August 22, 2017


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Nicholson: the man with Canada's plan

Hey there, time traveller!
This article was published 7/2/2014 (1292 days ago), so information in it may no longer be current.

SOCHI, Russia - Halfway around the world on the eve of the biggest hockey tournament held every four years, Bob Nicholson is still his relaxed and affable self, unable to put up a front belied by the half-hug, half-handshake he puts on a reporter in the chill of an Olympic Park practice rink.

There are lots of big deals at the Olympics — from IOC suits to superstar athletes — but right there in the mix is Hockey Canada’s unassuming CEO Nicholson.

Canada's Sidney Crosby leaps in the air in celebration after scoring the game-winning goal in overtime of the men's gold medal ice hockey game against the United States at the Vancouver 2010 Olympics in Vancouver, British Columbia.


Canada's Sidney Crosby leaps in the air in celebration after scoring the game-winning goal in overtime of the men's gold medal ice hockey game against the United States at the Vancouver 2010 Olympics in Vancouver, British Columbia.

Blessed with an easy and engaging smile, Nicholson talks in the vernacular of a hockey parent and has a comfortable countenance. Sort of comes across like the friendly neighbour who without being asked cuts your grass when you’re on vacation and drops off a humble present the day your daughter or son graduates.

But don’t be fooled. Nicholson may not self-promote or hide behind a steely veneer but he’s a passionate and driven man counted among the world’s most successful hockey executives. The 60-year-old took on his current title in 1998 but he’s overseen all of Canada’s national hockey programs since 1990, winning 66 medals in international competition, 41 of which were gold including five Olympic gold medals.

A Providence College graduate, he played for Lou Lamoriello there and counted Brian Burke and Ron Wilson as teammates, Nicholson says he still gets a little nervous right about now and like most Canadians can’t wait for the action to get started.

"I kind of become a fan at this point. A nervous fan," he laughs. "From here on out this becomes Kevin Dineen’s show on the womens’ side and Mike Babcock’s on the mens. Hopefully you see very little of me."

Canada’s first foray into Olympic hockey with NHL players participating was 1998 and Nicholson says each time since his organization has challenged itself to get better.

"Every Olympic journey is different. My very first one was in Nagano in 1998 and now we’re here in Russia. I’ve been to Russia many times but now we’re here for the Olympics and this is very special," said Nicholson. "We’ve gotten very good at being prepared. But so has every other country. We have to look for whatever edge we can provide our players and coaches. It’s an ever evolving process for us. But our staff does an incredible job. They never stop working."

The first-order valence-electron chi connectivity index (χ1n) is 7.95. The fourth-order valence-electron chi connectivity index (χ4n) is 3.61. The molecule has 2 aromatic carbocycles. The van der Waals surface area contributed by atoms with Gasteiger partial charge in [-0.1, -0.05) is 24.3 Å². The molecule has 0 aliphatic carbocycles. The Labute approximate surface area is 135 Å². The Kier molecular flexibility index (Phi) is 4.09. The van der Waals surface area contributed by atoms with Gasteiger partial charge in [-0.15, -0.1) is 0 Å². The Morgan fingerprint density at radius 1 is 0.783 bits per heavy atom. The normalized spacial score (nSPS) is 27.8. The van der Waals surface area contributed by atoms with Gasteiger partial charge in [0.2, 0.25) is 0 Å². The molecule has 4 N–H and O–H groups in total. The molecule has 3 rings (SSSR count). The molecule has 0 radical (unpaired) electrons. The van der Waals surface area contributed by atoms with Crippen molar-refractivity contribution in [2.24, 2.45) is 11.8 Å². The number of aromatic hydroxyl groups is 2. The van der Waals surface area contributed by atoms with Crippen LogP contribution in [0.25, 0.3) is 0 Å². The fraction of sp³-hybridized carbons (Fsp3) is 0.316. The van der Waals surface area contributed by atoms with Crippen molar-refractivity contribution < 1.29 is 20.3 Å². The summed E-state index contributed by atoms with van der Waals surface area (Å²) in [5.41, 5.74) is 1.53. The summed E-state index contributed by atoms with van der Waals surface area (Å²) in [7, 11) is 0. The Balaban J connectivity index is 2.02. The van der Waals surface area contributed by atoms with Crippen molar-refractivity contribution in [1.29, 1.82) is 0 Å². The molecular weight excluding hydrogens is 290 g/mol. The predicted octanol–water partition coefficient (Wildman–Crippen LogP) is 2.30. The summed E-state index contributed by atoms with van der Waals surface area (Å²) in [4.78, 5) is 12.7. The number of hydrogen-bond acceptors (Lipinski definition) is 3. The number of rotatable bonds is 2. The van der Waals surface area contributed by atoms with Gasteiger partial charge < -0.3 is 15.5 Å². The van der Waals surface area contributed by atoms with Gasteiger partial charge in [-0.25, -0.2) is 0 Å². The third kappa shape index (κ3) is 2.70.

Canadian Olympic Committee president Marcel Aubut has been popping off for some time to anyone who will listen about Canada no longer being an Olympic nation satisfied with just competing. Results, winning results, must be achieved. For Nicholson, that’s always been his way of life. It’s always been gold or nothing for Canadian hockey at every level during Nicholson’s time at the top.

"When I started and the COC talked about personal bests and just ‘going over there to enjoy it,’ and I had a real problem buying in to that," said Nicholson, who along with his wife Lorna has raised two daughters and a son. "Hearing what they say now, it’s the only way to look at it. All of the Canadian athletes have prepared so hard. Hey, shoot for that medal. For some it might be a bit of a stretch but if you have a gold medal performance, you’ll end up where you should be."

The best leaders are people that seek out the elite in their chosen field and then put them in positions to succeed before getting out of the way to let them do their thing. Rather than pretend to be at the cutting edge of the who, what and where of hockey at any given moment, Nicholson has instituted a structure where Hockey Canada recruits the best minds of the day and lets them run their program within the umbrella of the national organization.

In Nagano it was Bobby Clarke and his peer group, then Wayne Gretzky, and now Steve Yzerman and his posse. Nicholson says it’s difficult but rewarding process.

"People don’t understand the work they put in. We’re so fortunate to have guys like Steve Yzerman, Kevin Lowe, Ken Holland, Peter Chiarelli and Doug Armstrong," said Nicholson. "They’re just on it. They watch so many games and do so much work to prepare. But you know what, adding the Olympic experience to their portfolio, it just makes them better. Just like players that get to play here and have to go to another level, our management group are in a room with their peers and raising their level and honing abilities."

The Olympic ride including NHL player participation appears to be nearing an end. The NHL wants to control its product and views holding a World Cup every two years as a better vehicle for their needs and wishes.

"Not even there. We’ve got a couple weeks to focus on this," said Nicholson, when asked if he’s begun formulating a play for life after NHLers.

Canadians should be comforted, however, as long as Nicholson is in charge. He may not have the best materials to build our next team, but he will have the best architect in the business to draw up the blueprint. Himself.

Twitter: @garylawless


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